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Thursday, January 26, 2006

Wild Wild Westly

The LA Times has this article about the Westly campaign, which is a great preview of the Dem primary to come. My two favorite blips:
His stops around Chico include a brewery, school and town-hall forum. [minus the town-hall forum sounds like a great weekend at Chico State.]


Responding to the first Westly ad, Angelides spokesman Dan Newman said the controller was trying "to reinvent himself." He cited Westly's role as co-chairman of Schwarzenegger's campaign for budget measures on the March 2004 ballot.

Consider this an open thread to offer thoughts on the race ahead.

Closed Hatch?

I really wonder at the defense strategy of Richard Hatch (I thought CBS paid taxes? Come on.) Actually I wonder why the IRS wasn't willing to make a deal with him. Hmmm do I smell Rudy fans lurking in the Service?

Tuesday, January 24, 2006

A Grade Above

While the gerbils on a wheel mechanism of uploading grades at the registrar's office is in full swing, I want to say a few words to 1Ls. Before I even took my first set of law school finals, I wrote this as my first post at De Novo. The highlight is:
Why have a top 10% at all? More accurately, why should the school sanction a gradation (see title for not so subtle humor) of its students? Let firms calculate all they want. Bottom line is the school's policies DICTATE that you're all equal as graduates of ______ School of Law (to a certain degree).

Is there enough of a gradation for firms to make meaningful decisions about whom to hire? Yes. Is there enough gradation for clerkships/teaching positions? Yes. Is there an arbitrary line between the P crowd and the H crowd? No not really. The line blurs...instead what we have is a continuum. I mentioned the 40/60 distinction earlier...but that's per class. There are countless (actually quite countable) combinations of P, H, and HH. But given the 40/60 line it's almost inevitable that everyone will have some P's and some H's (including HH). This is true with all grading systems, but again the difference is that there is no ranking and there is no number that spits out to put you in a category. Firms, judges, hiring committees can look and weigh each grade however they want, but us Boalties look at each other and in a naive sense, see ourselves.

This was before I got my grades and immediately went to the tattoo parlor to permanently record the appropriate number of H's. Now going through the third semester of this process, I think I can safely say that while we all hope for those pairs, the grades we get really don't alter our relations with our classmates. And if it does, you should go back to Hastings. More seriously, 1Ls, please don't go out and kill youself if the grades don't turn out as you had hoped...the odds are stacked against you.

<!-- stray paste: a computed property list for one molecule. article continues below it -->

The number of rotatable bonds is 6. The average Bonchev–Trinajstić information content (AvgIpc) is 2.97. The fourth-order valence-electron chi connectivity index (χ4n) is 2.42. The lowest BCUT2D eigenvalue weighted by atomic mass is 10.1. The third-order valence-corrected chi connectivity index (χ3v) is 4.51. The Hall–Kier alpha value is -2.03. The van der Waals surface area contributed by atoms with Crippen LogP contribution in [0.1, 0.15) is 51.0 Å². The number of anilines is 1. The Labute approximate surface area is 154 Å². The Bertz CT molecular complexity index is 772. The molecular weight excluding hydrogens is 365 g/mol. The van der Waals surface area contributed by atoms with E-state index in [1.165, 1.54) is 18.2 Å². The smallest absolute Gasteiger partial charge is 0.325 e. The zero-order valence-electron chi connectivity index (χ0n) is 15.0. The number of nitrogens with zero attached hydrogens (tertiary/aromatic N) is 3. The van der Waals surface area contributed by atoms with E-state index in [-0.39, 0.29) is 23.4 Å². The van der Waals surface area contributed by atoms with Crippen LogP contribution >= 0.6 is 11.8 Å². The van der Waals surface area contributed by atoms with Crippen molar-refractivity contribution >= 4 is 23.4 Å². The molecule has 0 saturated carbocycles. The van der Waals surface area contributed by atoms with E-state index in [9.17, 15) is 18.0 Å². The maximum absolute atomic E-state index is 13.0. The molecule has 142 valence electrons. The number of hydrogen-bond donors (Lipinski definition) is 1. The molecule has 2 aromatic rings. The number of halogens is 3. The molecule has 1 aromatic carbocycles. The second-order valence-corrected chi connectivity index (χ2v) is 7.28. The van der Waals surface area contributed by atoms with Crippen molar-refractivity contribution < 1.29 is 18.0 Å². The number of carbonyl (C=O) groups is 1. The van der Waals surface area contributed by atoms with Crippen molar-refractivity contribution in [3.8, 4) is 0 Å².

UPDATE: Moved up to permit discussion of grades per commentor request.

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Sunday, January 22, 2006

Another Crappy Meme

Igots of The Color of Law tags me to answer the following meme. As an aside, based on his answers, I think if I knew who Igots was, I'd punch him. Wheel of Fortune? I mean come on, that's the redneck version of a game show. Just look at the occupation of the contestants compared to Jeopardy contestants...now there's a gameshow you can set your watch to. Further aside, although not part of the original meme and although I don't expect others to carry on, one answer from each category will be patently false. Good luck figuring it out. First person to guess all the false answers correctly gets lunch on me.


Four Jobs You've Had In Your Life
1. Door to Door salesman
2. Docent at a museum
3. Bartender
4. RA

Four Movies You Could Watch Over And Over
1. The Big Lebowski
2. Blood Sport
3. Cliffhanger
4. All the other movies listed in my blogger profile.

Four Places You've Lived
1. Armenia
2. Glendale, CA
3. North Hollywood, CA
4. Westwood, CA

Four TV Shows You Love To Watch
1. Simpsons
2. Family Guy
3. Everybody Loves Raymond
4. Jeopardy

Four Places You've Been on Vacation
1. Moscow
2. Vegas
3. Laughlin
4. Yosemite

Four Websites You Visit Daily
1. G-mail, but only to write love letters to its creators
2. Dictionary.com
3. http://sports.yahoo.com/nhl
4. Token Pornsite

Four Of Your Favorite Foods
1. Key Lime Yogurt
2. Costco Hotdogs
3. Anything at Zeb except the Tuna sandwich
4. Tina's Burritos (at your local supermarket's freezer)

Four Places You'd Rather Be
1. Hotel Durant
2. Argentina/Chile/Brazil tour
3. Australia and Oceania tour
4. Praha

Four Albums You Can't Live Without
1. Beatles - Revolution
2. Dre - Chronic 2001
3. Dre - Detox
4. ABBA - Super Trooper

Four People To Tag With This Meme
1. GG
2. Boalt Action
3. P. Panda
4. Mad J.D.

Rated More Nuts

Sen. Stevens (R-AK) wants a voluntary rating system for internet porn. What the hell would such a rating system look like? I have my fetishes suggestions, but I'd like to defer to the judgment of anonymous commenters.

Saturday, January 21, 2006

God, the Universe, and Everything